Katie Gage

Small business owners are refusing to cower to Big Labor. In fact, a coalition of them has submitted an amicus brief to the NLRB showing their adamant objection to the AFL-CIO’s demand. As their amicus brief states, “the primary interest of the Coalition in this case is to preserve the legitimate private property rights of employers, as they have been recognized and upheld by the United States Supreme Court and numerous courts of appeals.” If the NLRB decides against business owners, they will be forced to either allow union bosses to have access to their property, or deny access to every group under the sun, including those raising funds for the poor.

The absurdity of this infringement on private property owned by employers across the country is un-American, anti-freedom and anti-business. The great character building and appreciation for community service that I learned as a “brownie” in the Girl Scout program is one of the few remaining redeeming community traditions we have in this country. The lessons these girls are learning through their cookie selling campaigns are much greater than practicing math and sales skills. They are building relationships in their neighborhoods and connecting local businesses with families and patrons. In sum – everybody wins. Well, everybody except Big Labor, apparently.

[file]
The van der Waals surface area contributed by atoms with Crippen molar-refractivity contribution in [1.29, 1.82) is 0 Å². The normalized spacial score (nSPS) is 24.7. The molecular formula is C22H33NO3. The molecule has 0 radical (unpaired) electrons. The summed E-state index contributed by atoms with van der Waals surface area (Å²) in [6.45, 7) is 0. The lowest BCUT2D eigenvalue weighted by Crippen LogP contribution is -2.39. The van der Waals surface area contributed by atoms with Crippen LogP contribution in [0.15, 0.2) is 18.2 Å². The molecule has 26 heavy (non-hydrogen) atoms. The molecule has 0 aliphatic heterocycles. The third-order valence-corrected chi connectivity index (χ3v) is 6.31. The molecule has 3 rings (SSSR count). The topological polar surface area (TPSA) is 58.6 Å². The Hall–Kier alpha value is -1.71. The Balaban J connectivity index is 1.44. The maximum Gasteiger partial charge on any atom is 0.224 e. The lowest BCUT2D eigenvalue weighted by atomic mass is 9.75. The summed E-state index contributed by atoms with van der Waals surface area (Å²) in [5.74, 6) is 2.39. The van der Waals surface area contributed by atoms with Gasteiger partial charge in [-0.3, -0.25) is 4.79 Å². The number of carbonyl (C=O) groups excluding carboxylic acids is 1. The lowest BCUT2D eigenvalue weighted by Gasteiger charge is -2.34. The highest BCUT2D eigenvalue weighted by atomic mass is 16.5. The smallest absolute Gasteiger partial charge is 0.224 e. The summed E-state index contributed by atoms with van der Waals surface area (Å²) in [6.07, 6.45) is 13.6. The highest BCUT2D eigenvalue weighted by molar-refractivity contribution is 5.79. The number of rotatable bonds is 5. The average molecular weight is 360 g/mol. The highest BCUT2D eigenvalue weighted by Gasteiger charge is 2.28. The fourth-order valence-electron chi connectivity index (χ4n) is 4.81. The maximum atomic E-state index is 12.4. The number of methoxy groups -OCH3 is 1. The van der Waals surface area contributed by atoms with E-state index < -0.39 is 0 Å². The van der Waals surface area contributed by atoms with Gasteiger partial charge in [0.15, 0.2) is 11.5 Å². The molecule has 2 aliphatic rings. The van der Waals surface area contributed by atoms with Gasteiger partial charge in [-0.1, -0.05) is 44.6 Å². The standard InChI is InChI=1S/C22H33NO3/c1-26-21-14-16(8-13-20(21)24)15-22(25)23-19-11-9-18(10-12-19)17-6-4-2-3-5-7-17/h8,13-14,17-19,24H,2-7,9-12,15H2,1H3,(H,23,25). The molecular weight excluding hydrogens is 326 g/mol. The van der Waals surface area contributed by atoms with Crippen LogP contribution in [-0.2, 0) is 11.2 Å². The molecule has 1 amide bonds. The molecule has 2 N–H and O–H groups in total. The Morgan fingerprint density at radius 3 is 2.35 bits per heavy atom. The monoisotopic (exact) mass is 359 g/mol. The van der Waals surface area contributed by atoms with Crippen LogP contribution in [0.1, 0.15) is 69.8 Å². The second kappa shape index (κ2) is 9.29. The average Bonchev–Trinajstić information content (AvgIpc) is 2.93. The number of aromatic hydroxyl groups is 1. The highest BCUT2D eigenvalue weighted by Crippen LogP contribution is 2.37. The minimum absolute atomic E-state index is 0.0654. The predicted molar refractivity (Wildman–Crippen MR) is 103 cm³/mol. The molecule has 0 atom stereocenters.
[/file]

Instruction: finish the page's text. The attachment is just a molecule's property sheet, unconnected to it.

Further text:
And if being forced to disallow the Girl Scouts and Salvation Army from accessing property they own wasn’t bad enough, small business owners must also contend with boycotts and harassment engineered by union bosses. We’ve seen the lengths to which Big Labor will go when they made an all out push in the 111th Congress seeking passage of the Employee ‘Forced’ Choice Act (EFCA), which would have removed basic worker rights and caused millions of jobs to be lost. But now with labor radical and former union attorney Craig Becker seated on the NLRB, Big Labor has set its sights on a new target.

The AFL-CIO’s complete disregard for the rights of private property holders and the collateral damage their actions would cause to outstanding organizations like the Girl Scouts, American Red Cross and Salvation Army is nothing less than appalling. Richard Trumka and those who are advocating for this position should be ashamed of themselves and if they had any shred of decency, they would apologize to the American people and request that this matter be set aside.


Katie Gage

Katie Gage is the executive director of the Workforce Fairness institute.